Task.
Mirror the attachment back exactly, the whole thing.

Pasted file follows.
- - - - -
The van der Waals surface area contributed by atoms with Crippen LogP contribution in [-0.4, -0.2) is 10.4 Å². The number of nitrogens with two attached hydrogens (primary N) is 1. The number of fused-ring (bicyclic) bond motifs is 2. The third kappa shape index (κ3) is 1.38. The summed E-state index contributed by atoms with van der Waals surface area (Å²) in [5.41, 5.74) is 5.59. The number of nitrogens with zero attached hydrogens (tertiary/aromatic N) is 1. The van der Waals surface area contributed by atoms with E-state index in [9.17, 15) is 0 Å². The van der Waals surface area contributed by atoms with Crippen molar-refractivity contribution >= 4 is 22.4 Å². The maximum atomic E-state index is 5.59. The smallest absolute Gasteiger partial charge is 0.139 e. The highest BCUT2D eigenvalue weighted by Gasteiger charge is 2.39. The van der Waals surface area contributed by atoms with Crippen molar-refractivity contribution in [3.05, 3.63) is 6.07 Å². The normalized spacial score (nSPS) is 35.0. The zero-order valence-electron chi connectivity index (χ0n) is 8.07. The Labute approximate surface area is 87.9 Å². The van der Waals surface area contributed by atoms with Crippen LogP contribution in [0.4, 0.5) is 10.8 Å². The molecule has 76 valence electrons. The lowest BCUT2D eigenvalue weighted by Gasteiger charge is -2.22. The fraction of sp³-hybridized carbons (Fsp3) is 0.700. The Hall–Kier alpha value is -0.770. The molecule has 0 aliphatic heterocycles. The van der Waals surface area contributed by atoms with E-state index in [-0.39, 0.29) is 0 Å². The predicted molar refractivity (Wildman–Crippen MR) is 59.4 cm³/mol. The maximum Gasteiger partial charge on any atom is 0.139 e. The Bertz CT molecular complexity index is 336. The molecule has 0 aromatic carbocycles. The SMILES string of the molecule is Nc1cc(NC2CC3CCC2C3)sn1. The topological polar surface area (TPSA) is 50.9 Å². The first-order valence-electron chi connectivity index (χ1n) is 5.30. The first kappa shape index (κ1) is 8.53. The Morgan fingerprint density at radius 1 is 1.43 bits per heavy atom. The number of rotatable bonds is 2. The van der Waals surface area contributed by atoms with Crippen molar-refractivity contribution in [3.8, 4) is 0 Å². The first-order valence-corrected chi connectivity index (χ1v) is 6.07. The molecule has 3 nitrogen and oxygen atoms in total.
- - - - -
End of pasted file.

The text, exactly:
The van der Waals surface area contributed by atoms with Crippen LogP contribution in [-0.4, -0.2) is 10.4 Å². The number of nitrogens with two attached hydrogens (primary N) is 1. The number of fused-ring (bicyclic) bond motifs is 2. The third kappa shape index (κ3) is 1.38. The summed E-state index contributed by atoms with van der Waals surface area (Å²) in [5.41, 5.74) is 5.59. The number of nitrogens with zero attached hydrogens (tertiary/aromatic N) is 1. The van der Waals surface area contributed by atoms with E-state index in [9.17, 15) is 0 Å². The van der Waals surface area contributed by atoms with Crippen molar-refractivity contribution >= 4 is 22.4 Å². The maximum atomic E-state index is 5.59. The smallest absolute Gasteiger partial charge is 0.139 e. The highest BCUT2D eigenvalue weighted by Gasteiger charge is 2.39. The van der Waals surface area contributed by atoms with Crippen molar-refractivity contribution in [3.05, 3.63) is 6.07 Å². The normalized spacial score (nSPS) is 35.0. The zero-order valence-electron chi connectivity index (χ0n) is 8.07. The Labute approximate surface area is 87.9 Å². The van der Waals surface area contributed by atoms with Crippen LogP contribution in [0.4, 0.5) is 10.8 Å². The molecule has 76 valence electrons. The lowest BCUT2D eigenvalue weighted by Gasteiger charge is -2.22. The fraction of sp³-hybridized carbons (Fsp3) is 0.700. The Hall–Kier alpha value is -0.770. The molecule has 0 aliphatic heterocycles. The van der Waals surface area contributed by atoms with E-state index in [-0.39, 0.29) is 0 Å². The predicted molar refractivity (Wildman–Crippen MR) is 59.4 cm³/mol. The maximum Gasteiger partial charge on any atom is 0.139 e. The Bertz CT molecular complexity index is 336. The molecule has 0 aromatic carbocycles. The SMILES string of the molecule is Nc1cc(NC2CC3CCC2C3)sn1. The topological polar surface area (TPSA) is 50.9 Å². The first-order valence-electron chi connectivity index (χ1n) is 5.30. The first kappa shape index (κ1) is 8.53. The Morgan fingerprint density at radius 1 is 1.43 bits per heavy atom. The number of rotatable bonds is 2. The van der Waals surface area contributed by atoms with Crippen molar-refractivity contribution in [3.8, 4) is 0 Å². The first-order valence-corrected chi connectivity index (χ1v) is 6.07. The molecule has 3 nitrogen and oxygen atoms in total.